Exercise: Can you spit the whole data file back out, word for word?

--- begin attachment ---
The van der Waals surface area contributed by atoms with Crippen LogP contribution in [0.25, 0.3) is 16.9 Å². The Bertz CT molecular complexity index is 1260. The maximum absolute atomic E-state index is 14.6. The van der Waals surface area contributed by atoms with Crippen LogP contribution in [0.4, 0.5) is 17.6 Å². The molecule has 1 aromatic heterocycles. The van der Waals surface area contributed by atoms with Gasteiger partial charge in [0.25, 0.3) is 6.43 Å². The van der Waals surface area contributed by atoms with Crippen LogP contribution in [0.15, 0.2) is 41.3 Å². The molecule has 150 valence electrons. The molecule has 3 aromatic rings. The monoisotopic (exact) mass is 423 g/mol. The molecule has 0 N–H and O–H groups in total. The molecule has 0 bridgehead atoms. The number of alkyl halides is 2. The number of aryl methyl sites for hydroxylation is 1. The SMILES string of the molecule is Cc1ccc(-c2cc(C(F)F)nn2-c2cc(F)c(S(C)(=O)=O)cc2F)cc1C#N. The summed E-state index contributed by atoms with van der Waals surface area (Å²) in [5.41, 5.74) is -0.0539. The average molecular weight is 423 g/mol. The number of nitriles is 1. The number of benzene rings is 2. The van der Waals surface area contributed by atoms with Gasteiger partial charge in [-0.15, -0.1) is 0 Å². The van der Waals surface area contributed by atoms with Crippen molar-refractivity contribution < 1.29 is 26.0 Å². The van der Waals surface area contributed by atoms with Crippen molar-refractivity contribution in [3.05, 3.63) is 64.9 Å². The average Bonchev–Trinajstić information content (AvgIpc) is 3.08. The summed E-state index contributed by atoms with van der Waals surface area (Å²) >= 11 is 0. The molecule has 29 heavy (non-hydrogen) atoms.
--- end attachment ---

The van der Waals surface area contributed by atoms with Crippen LogP contribution in [0.25, 0.3) is 16.9 Å². The Bertz CT molecular complexity index is 1260. The maximum absolute atomic E-state index is 14.6. The van der Waals surface area contributed by atoms with Crippen LogP contribution in [0.4, 0.5) is 17.6 Å². The molecule has 1 aromatic heterocycles. The van der Waals surface area contributed by atoms with Gasteiger partial charge in [0.25, 0.3) is 6.43 Å². The van der Waals surface area contributed by atoms with Crippen LogP contribution in [0.15, 0.2) is 41.3 Å². The molecule has 150 valence electrons. The molecule has 3 aromatic rings. The monoisotopic (exact) mass is 423 g/mol. The molecule has 0 N–H and O–H groups in total. The molecule has 0 bridgehead atoms. The number of alkyl halides is 2. The number of aryl methyl sites for hydroxylation is 1. The SMILES string of the molecule is Cc1ccc(-c2cc(C(F)F)nn2-c2cc(F)c(S(C)(=O)=O)cc2F)cc1C#N. The summed E-state index contributed by atoms with van der Waals surface area (Å²) in [5.41, 5.74) is -0.0539. The average molecular weight is 423 g/mol. The number of nitriles is 1. The number of benzene rings is 2. The van der Waals surface area contributed by atoms with Gasteiger partial charge in [-0.15, -0.1) is 0 Å². The van der Waals surface area contributed by atoms with Crippen molar-refractivity contribution < 1.29 is 26.0 Å². The van der Waals surface area contributed by atoms with Crippen molar-refractivity contribution in [3.05, 3.63) is 64.9 Å². The average Bonchev–Trinajstić information content (AvgIpc) is 3.08. The summed E-state index contributed by atoms with van der Waals surface area (Å²) >= 11 is 0. The molecule has 29 heavy (non-hydrogen) atoms.